SSD and memory upgrade worth it?

Discussion in 'MacBook Pro' started by alanca3, Dec 27, 2012.

  1. alanca3 macrumors newbie

    Dec 27, 2012
    I'm on a 13" mid 2012 macbook pro (macbook 9,2) with a 2.5Ghz processor and Intel 4000 graphics. Right now I have 4 GB of memory and 500 GB of storage (5400 RPM). Would there be a noticeable difference in speed if I used a "Data Doubler" with a 130 GB SSD and 16 GB of memory?

    I heavy multi-task (games, skype, browsers, steam, etc), game, and then a little photo/video editing.

    I can run Borderlands on all high settings with no noticeable lag. I like to also play Minecraft, Left 4 Dead 2, Portal 1/2, Half Life, and a few other steam games. Would those above upgrades help me?

    (I want to use Parallels, but it's too laggy to use Parallels and Mountain Lion at the same time)
  2. T5BRICK macrumors G3


    Aug 3, 2006
    A SSD and more RAM wouldn't really help your games, especially if you're fairly happy with how they run now, but they would help with your issues running Parallels.
  3. suicidal nun macrumors member

    Jan 29, 2008
    Hello! Sorry to hijack this thread- didnt want to spam forums. I'm actually considering doing the exact same thing as OP- only my laptop is older. It's a mid-2010 15" 2.53 ghz model. Would upgrading the hd and ram extend the life of my older laptop?

    Am considering Intel 320 120 gb and Kingston 8gb (2x4 kit) of memory. Thoughts? Should I get 160 gb ssd instead?
  4. Badrottie Suspended


    May 8, 2011
    Los Angeles
    More space is better than 120GB I bought an Intel 320 160GB. It works very well. :apple:
  5. clyde2801 macrumors 601


    Mar 6, 2008
    In the land of no hills and red dirt.
    The standard conventional wisdom answer on whether to buy ram or not is to check your page outs in activity monitor, and buy if needed. But more ram is always better for heavy multi tasking, and it happens to be the cheapest it's ever been. Going over 4 gigs also increases video ram in the HD 3000 and HD 4000 integrated graphics from 384 to 512 mb of vram.

    As for an SSD, it would decrease the amount of time your system boots up and shuts down, and definitely speed up cold app launches. It could speed up apps that need to access a lot of data off the hard drive. Fortunately, like ram, they're the cheapest they've ever been (and in the long run are expected to get ever bigger, faster and cheaper).
  6. Barna Biro macrumors 6502a

    Barna Biro

    Sep 25, 2011
    Zug, Switzerland
    Tiny off topic: I think it would be more correct if in the future you'd say: "I like to have a ton of things open at the same time". Multitasking would actually mean that you "handle multiple tasks", but you're most likely handling only one: "play whatever game you're in" and just having a bunch of tools open up in the background that you don't explicitly interact with often. Not really multitasking on your side ( on the OS side, yeah, since the OS needs to keep track of all that, but that's nothing new ).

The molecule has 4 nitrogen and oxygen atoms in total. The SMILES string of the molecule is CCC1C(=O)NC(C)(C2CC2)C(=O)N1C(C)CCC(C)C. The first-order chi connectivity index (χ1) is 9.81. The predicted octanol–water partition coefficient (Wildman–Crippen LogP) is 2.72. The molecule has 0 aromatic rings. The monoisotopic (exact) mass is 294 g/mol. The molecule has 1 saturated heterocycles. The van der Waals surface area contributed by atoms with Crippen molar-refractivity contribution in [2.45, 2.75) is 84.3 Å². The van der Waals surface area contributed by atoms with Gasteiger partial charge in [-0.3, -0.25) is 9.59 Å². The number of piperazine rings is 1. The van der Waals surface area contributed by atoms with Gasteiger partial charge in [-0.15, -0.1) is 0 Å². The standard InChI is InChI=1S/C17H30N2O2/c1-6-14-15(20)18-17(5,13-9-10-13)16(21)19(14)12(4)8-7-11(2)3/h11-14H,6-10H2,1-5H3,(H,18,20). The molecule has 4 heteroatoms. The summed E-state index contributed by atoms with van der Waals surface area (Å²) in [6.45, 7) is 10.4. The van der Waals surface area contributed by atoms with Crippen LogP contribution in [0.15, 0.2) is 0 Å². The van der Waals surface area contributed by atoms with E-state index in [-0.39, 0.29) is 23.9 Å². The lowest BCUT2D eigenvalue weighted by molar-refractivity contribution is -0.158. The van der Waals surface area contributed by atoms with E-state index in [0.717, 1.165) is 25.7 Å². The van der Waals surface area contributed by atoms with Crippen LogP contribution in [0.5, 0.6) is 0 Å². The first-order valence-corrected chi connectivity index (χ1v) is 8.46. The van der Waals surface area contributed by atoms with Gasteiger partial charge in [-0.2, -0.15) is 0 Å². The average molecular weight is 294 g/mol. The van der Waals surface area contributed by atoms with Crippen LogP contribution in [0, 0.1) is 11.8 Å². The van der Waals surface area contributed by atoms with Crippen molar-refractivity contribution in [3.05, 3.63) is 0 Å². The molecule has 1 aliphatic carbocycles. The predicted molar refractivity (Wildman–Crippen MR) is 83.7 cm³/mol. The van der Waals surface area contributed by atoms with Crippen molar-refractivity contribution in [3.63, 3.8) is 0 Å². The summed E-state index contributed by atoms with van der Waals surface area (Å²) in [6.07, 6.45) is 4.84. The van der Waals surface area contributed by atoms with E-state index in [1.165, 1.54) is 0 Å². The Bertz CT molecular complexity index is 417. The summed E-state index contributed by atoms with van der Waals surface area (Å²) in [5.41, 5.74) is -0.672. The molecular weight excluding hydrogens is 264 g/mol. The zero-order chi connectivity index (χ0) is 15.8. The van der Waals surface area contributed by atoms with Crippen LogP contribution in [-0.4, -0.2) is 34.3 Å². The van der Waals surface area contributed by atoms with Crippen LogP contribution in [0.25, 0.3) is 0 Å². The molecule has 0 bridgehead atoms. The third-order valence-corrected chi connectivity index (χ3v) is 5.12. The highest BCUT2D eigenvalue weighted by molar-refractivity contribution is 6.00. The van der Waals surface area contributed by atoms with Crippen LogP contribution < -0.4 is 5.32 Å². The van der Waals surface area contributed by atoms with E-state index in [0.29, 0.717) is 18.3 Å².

Back on topic: As others have nicely pointed out: SSD or RAM will surely not improve your gaming performance. RAM would only help if you can't run certain games now because system requirements memory-wise are not met or if you're really pushing the limits of the current amount that you have...
  7. suicidal nun macrumors member

    Jan 29, 2008
    I'm tempted to get a bigger ssd but I already have a 1TB external hd so I figure I'll have all the media files there.

    My plan is to use time machine to move everything over to the ssd. Any way I can resize the time machine partition since I am going from 500gb 5400hd to 120gb ssd. Would like to free up more space for media
  8. cubedweller macrumors 6502

    Nov 25, 2007
    I have the same machine that I upgraded to 8GB of RAM about a year ago.. I just put a Samsung 830 256GB in and put the old 500GB drive in the optibay and it's like a brand new machine. I HIGHLY RECOMMEND IT.

    One of the best things is its practically silent now. The only time it makes noise is when they old HD spins up (usually to access media that I store on that drive). Every single thing I do is faster. Loading games. Parallels. Boot time. Waking from sleep. Everything.
  9. NewishMacGuy macrumors 6502a


    Aug 2, 2007
    As you have discovered VMs and ML 10.8.2 on 4GB of RAM are really unworkable. I find that 10.8.2 pages out quite a bit on 4GB alone, without dedicating some of that RAM to a VM. You can make one VM get by on 8GB, but you'll probably still pageout a bit if you do moderate work on either side; 16GB is really the way to go if you need to run a VM regularly, though 12GB would also probably be fine. Upgrading your RAM will make a HUGE difference in your computing experience where Parallels is concerned.

    So will adding an SSD. Speeding the OS disk access is one of the main benefits of going with an SSD, I would imagine that your VM will benefit just as much as ML. This is one area where taking the hybrid route (as I have) isn't likely to help you much. While the MoXT is faster with my VM than the old 5400rpm drive, that's just down to the difference in the HDD speed. It's definitely not as snappy with the VM as it is with ML. Likely because I don't use the VM enough to have cached its associated files in the SSD portion of the drive.

    Both these upgrades will be significant for your all around usage. It'll feel like you got a new machine from the future. Those of you with machines older than 2011 will get less of a speed boost from the SSD, but it will still be significant.

    You may wish to get a 256GB SSD for maximum performance gains. In SSD land, smaller drives are usually slower.


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